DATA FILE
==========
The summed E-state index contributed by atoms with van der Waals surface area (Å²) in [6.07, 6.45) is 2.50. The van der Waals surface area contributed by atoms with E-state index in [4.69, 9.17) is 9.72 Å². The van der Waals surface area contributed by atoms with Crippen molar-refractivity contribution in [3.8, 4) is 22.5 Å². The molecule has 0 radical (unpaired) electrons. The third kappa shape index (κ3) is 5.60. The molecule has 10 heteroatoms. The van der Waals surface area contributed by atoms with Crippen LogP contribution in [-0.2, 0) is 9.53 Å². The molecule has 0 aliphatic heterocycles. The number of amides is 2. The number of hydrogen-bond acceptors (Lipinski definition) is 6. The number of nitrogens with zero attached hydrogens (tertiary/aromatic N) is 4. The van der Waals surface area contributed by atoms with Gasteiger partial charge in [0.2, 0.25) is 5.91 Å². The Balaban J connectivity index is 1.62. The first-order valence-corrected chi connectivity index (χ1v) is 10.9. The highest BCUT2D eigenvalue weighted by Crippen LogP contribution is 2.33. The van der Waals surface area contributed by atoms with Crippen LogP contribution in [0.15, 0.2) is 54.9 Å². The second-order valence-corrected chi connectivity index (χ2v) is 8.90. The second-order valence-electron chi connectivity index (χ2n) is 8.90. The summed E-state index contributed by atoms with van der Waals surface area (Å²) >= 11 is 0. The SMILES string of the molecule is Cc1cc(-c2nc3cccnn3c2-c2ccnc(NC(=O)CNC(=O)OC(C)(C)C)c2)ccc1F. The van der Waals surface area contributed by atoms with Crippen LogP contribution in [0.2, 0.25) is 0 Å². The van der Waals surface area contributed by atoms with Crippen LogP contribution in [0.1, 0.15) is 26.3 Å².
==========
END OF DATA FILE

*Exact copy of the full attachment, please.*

The summed E-state index contributed by atoms with van der Waals surface area (Å²) in [6.07, 6.45) is 2.50. The van der Waals surface area contributed by atoms with E-state index in [4.69, 9.17) is 9.72 Å². The van der Waals surface area contributed by atoms with Crippen molar-refractivity contribution in [3.8, 4) is 22.5 Å². The molecule has 0 radical (unpaired) electrons. The third kappa shape index (κ3) is 5.60. The molecule has 10 heteroatoms. The van der Waals surface area contributed by atoms with Crippen LogP contribution in [-0.2, 0) is 9.53 Å². The molecule has 0 aliphatic heterocycles. The number of amides is 2. The number of hydrogen-bond acceptors (Lipinski definition) is 6. The number of nitrogens with zero attached hydrogens (tertiary/aromatic N) is 4. The van der Waals surface area contributed by atoms with Gasteiger partial charge in [0.2, 0.25) is 5.91 Å². The Balaban J connectivity index is 1.62. The first-order valence-corrected chi connectivity index (χ1v) is 10.9. The highest BCUT2D eigenvalue weighted by Crippen LogP contribution is 2.33. The van der Waals surface area contributed by atoms with Crippen LogP contribution in [0.15, 0.2) is 54.9 Å². The second-order valence-corrected chi connectivity index (χ2v) is 8.90. The second-order valence-electron chi connectivity index (χ2n) is 8.90. The summed E-state index contributed by atoms with van der Waals surface area (Å²) >= 11 is 0. The SMILES string of the molecule is Cc1cc(-c2nc3cccnn3c2-c2ccnc(NC(=O)CNC(=O)OC(C)(C)C)c2)ccc1F. The van der Waals surface area contributed by atoms with Crippen LogP contribution in [0.2, 0.25) is 0 Å². The van der Waals surface area contributed by atoms with Crippen LogP contribution in [0.1, 0.15) is 26.3 Å².